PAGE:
Creation of a Security Interest
Scope § 9-109.
Article 9 applies to “a transaction, regardless of its form, that creates a security interest in personal property or fixtures by contract.”
i. Security Interest – § 1-201(b)(35) – “an interest in personal property or fixtures which secured payment or performance of an obligation.”
ii. 9-109(a)(1)—Intended as Security Doctrine
1. Article 9 applies to any transaction, regardless of its form, that creates a security interest in personal property or fixtures by contract.
a. Ex: a deed in lieu of foreclosure not recorded immediately but held for recordation upon default is not a conveyance, but a security interest in the form of a mortgage (Basile v. Erhal Holding Corp.)
iii. 1-203—Lease Distinguished from Security Interest
1. At times, a document may be titled a “lease” but may actually be intended as a Security Interest. Be sure to establish that although the document is labeled a “lease” it is in fact a Security Interest.
a. Factors that indicate a SI: (i.e. a sale)
i. The lessee cannot terminate the lease
ii. The D receives the collateral for nominal consideration
iii. Original term of the lease is equal to the remaining economic life of the lease (looks like a purchase)
Three Prerequisites to Attachment – § 9-203(b)
a. A Security Agreement
There must be some language in the agreement itself that can be construed to convey a security interest. Intent of the parties is relevant only if there exists some language granting a security interest.
iv. Unless the secured party takes possession or control of the collateral, the debtor must authenticate the agreement, and it must provide a description of the collateral
1. Authenticated by the Debtor
a. To be safe, obtain the signature of all with an interest in the collateral
i. Real Estate Mortgage – Requires notarized signature and witness
2. Description of the Collateral – § 9-108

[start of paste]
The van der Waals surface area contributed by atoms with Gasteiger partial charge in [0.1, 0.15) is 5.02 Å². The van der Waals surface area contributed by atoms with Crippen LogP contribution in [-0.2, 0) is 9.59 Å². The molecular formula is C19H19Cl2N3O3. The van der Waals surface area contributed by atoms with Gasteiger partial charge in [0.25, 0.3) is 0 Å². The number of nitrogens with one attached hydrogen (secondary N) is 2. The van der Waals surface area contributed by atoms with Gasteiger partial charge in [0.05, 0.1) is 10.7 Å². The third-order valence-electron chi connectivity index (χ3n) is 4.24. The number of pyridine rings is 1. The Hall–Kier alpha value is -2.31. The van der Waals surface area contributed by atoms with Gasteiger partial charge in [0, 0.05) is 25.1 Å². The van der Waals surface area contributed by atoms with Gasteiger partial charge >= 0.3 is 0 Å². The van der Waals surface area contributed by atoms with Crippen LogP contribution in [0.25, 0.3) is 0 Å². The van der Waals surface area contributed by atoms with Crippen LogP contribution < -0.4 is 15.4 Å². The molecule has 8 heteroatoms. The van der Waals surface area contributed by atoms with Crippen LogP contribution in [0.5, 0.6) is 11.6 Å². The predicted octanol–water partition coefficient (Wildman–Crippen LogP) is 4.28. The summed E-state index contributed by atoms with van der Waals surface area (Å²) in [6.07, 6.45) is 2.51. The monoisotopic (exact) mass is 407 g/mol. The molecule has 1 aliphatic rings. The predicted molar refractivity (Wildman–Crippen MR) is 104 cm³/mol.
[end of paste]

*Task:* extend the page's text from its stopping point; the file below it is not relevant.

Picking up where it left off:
a. A description of personal or real property is sufficient , whether or not it is specific, if it reasonably identifies what is described
i. A description reasonably identifies the collateral if it identifies by
1. specific listing
3. a type of collateral defined in the UCC
5. computational or allocational formula or procedure
6. any other method, if the identity of the collateral is objectively determinable
ii. A description of collateral as “all the debtor’s assets” or “all the debtor’s personal property” does not reasonably identify the collateral
1. In re Shirel
a. “Catch-all” phrase is inadequate to identify collateral. Third parties must be made aware of the identity of the collateral.
b. After Acquired Property – § 9-204(a)
i. “Now owned or hereafter acquired”
1. Includes collateral that is acquired after the security interest is signed
a. Stoumbos v. Kilimnik
xi. In effect, virtually anything that replaces the economic value of collateral constitutes a proceed.
1. includes proceeds on proceeds
a. Attachment – § 9-203(f)
i. A security interest in collateral attaches automatically to identifiable proceeds as soon as they come into existence even if the security agreement is silent on the matter.
2. Identification – § 9-315(a)(2)
a. “a security interest attaches to any identifiable proceeds of collateral”
i. Lowest Intermediate Balance Rule
1. as debtor spends funds in an account, it spends the proceeds of a security interest last,
2. the amount that constitutes identifiable proceeds is not increased by a later deposit of nonproceed funds.
3. the secured party maintains an interest in purchases to the extent of the amount of proceeds that go toward a purchase.
ii. Oriental Rug Warehouse – Claim by creditor that debtor sold rugs and purchased new inventory with the proceeds. Held that creditor could not trace the proceeds from the original collateral to the newly purchased rugs. Secured party should have required maintenance of separate accounts for deposits of proceeds
1. 315(a): Secured party has burden of establish something constitutes identifiable proceeds from sale or disposition of secured party’s collateral